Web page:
Application of SAFE to an operating reactor Page: 3 of 13
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should be supplemented with information gained from site visits as
An essential output of the facility characterization phase is
the various plant layout characteristics, including the barriers,
access points, etc. The targets and vital areas are identified for
specific reactor operational conditions. Three additional sets of
information can be obtained from this process; specific site-
relevant environmental conditions from the environmental reports,
the physical protection system componer.t description and locations,
and the particular guard characteristics which are available from
the security plans.
One major output 1f the facility characterization phase in-
volves the identification of targets and vital areas. Because the
application of the method illustrated herein is a reactor, the pri-
mary concern is the identification and characterization of sabotage
targets. A generalized vital area analysis procedure for LWRs has
been developed and is shown in Figure 3. The generic sabotage fault
trees (GSFT) can be converted to detailed site-specific sabotage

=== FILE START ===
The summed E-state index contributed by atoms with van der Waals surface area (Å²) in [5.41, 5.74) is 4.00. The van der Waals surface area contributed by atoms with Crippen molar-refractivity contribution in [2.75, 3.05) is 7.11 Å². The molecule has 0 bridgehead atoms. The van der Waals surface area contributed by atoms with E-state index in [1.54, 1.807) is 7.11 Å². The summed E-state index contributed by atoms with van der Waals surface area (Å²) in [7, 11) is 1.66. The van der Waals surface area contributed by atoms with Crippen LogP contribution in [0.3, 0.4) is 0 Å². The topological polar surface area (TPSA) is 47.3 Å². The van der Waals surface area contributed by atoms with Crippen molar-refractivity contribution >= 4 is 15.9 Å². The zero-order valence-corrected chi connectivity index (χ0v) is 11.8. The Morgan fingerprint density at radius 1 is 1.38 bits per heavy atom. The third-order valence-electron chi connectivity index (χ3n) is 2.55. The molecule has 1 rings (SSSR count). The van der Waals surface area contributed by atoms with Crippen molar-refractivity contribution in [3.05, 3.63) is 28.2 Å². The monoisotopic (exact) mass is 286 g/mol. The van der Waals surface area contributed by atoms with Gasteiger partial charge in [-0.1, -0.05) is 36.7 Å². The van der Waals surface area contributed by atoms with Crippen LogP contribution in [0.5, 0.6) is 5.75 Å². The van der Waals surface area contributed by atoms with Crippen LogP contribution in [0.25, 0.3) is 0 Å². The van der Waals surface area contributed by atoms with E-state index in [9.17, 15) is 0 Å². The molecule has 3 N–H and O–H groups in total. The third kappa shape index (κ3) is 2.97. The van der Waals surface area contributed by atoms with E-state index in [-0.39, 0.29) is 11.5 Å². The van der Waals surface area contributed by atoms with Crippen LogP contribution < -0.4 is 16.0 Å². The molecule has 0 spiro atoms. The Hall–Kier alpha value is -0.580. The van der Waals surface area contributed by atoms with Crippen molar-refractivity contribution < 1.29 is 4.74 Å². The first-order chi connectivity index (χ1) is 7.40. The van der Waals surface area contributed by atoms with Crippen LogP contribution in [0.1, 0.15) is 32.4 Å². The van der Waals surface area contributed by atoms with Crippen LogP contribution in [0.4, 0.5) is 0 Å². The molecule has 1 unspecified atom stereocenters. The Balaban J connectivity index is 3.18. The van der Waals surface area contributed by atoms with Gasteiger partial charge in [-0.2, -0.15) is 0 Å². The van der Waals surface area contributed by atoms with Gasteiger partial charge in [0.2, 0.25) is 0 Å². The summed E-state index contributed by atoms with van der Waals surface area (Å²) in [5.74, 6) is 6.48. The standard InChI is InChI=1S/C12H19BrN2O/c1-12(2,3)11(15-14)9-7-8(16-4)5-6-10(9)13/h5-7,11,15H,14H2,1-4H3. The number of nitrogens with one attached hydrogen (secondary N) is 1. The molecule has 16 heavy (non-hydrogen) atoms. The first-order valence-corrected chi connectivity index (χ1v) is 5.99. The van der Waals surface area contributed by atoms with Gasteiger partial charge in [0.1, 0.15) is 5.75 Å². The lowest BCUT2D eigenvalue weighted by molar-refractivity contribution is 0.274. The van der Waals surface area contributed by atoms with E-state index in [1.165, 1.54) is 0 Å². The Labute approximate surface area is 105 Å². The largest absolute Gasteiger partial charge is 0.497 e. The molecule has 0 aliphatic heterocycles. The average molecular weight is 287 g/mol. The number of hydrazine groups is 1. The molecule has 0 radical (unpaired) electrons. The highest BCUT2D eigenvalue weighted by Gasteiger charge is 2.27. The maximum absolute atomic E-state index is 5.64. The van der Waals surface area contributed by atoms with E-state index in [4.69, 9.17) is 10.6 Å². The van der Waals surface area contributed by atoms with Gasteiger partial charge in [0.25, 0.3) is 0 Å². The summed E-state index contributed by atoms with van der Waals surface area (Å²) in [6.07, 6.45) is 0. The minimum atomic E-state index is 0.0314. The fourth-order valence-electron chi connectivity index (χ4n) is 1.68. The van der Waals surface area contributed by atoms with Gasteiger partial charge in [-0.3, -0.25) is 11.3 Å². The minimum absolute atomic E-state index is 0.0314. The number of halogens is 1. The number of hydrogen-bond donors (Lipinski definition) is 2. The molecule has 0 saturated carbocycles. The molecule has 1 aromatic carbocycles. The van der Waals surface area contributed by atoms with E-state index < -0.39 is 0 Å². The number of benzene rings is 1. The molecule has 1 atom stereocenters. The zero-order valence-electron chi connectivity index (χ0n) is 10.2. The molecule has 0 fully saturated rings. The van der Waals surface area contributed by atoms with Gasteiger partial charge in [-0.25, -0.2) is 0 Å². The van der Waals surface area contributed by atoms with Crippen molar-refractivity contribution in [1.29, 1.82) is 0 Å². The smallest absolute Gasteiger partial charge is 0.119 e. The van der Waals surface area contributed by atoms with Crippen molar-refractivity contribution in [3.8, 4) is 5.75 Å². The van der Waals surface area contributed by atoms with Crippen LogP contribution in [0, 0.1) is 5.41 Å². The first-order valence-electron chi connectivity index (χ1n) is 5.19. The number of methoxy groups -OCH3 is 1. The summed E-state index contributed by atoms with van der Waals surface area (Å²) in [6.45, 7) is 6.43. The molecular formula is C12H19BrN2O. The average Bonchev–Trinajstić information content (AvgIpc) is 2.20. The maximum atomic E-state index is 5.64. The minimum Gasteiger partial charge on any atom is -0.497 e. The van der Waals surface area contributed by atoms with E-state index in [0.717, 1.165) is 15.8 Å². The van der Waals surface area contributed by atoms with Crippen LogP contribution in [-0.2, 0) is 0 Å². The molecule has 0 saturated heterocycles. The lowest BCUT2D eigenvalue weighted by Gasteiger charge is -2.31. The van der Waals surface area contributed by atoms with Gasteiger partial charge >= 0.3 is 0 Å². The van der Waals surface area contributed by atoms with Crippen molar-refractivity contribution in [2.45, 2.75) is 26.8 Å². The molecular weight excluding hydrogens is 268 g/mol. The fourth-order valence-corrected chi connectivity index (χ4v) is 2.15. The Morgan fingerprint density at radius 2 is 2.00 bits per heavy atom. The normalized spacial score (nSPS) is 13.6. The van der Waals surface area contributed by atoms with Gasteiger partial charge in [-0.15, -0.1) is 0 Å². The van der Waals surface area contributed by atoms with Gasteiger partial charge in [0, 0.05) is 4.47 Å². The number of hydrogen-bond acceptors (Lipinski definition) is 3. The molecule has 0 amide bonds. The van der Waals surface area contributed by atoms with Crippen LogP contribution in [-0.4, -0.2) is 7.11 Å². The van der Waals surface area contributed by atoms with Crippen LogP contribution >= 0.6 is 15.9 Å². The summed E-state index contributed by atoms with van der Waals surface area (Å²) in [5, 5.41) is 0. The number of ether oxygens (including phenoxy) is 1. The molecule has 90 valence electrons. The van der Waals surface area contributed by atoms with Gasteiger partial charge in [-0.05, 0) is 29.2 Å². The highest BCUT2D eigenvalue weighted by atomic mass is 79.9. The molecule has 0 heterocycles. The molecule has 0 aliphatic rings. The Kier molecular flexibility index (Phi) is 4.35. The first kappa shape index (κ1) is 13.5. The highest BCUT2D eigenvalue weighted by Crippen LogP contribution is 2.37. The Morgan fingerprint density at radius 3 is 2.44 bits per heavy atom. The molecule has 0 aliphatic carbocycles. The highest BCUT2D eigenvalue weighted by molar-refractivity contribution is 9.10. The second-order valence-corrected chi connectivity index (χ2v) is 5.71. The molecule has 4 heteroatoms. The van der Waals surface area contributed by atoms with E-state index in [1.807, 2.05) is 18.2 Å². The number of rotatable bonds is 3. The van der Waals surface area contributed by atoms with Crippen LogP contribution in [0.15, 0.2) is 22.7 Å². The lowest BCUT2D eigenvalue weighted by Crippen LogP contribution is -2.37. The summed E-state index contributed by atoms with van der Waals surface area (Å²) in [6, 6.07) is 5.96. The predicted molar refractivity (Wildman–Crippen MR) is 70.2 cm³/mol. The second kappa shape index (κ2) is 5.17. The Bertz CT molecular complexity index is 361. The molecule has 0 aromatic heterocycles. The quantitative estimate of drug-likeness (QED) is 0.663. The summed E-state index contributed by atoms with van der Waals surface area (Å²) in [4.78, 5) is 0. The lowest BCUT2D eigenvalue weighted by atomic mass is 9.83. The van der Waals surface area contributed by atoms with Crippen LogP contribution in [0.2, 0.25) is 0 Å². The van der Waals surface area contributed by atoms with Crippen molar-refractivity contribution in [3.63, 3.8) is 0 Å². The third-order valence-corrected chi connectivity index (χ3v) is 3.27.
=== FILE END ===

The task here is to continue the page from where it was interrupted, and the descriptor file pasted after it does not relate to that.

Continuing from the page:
fault trees by utilizing GSFT for LWRs and plant-specific data as
input. A vital area analysis is then performed to determine the
Type I and Type II vital areas. A Type I vital area is an area
in which the adversary tould be required to visit only one area in
the facility in order to successfully compromise components that
would lead to radiological sabotage. Type II areas are those areas
in which the adversary would be required to visit more than one area
in order to compromise components that would ultimately lead to
Vital area analysis has been applied to several different
operating reactor facilities. The Nuclear Regulatory Commission
(NRC), Office of Nuclear Reactor Regulation has applied this process
to roughly 13 pressurized water reactor (PWR) facilities and 13
boiling water reactor (BWR) facilities as part of their reactor
The second phase of the evaluation process is the facility
representation phase. The objective of this phase is to provide
a basis for the evaluation procedure through a computer representa-
tion of the facility layout. This phase provides an explicit record
of the analyst's assumptions regarding the facility representation.
As shown in Figure 4, the inputs to this phase are the outputs from
the facility characterization phase, the plant layout characteris-
tics, and the target and vital areas for specific operational condi-
tions. The output of the facility representation phase is a specif-
ic computer representation of the facility. For example, a facility
layout or blueprint, as shown in Figure 5, shows a chain-link fence
around the outside of the facility and a main reactor building. In
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Chapman, L.D. Application of SAFE to an operating reactor, article, January 1, 1979; United States. (digital.library.unt.edu/ark:/67531/metadc1105741/m1/3/: accessed July 22, 2018), University of North Texas Libraries, Digital Library, digital.library.unt.edu; crediting UNT Libraries Government Documents Department.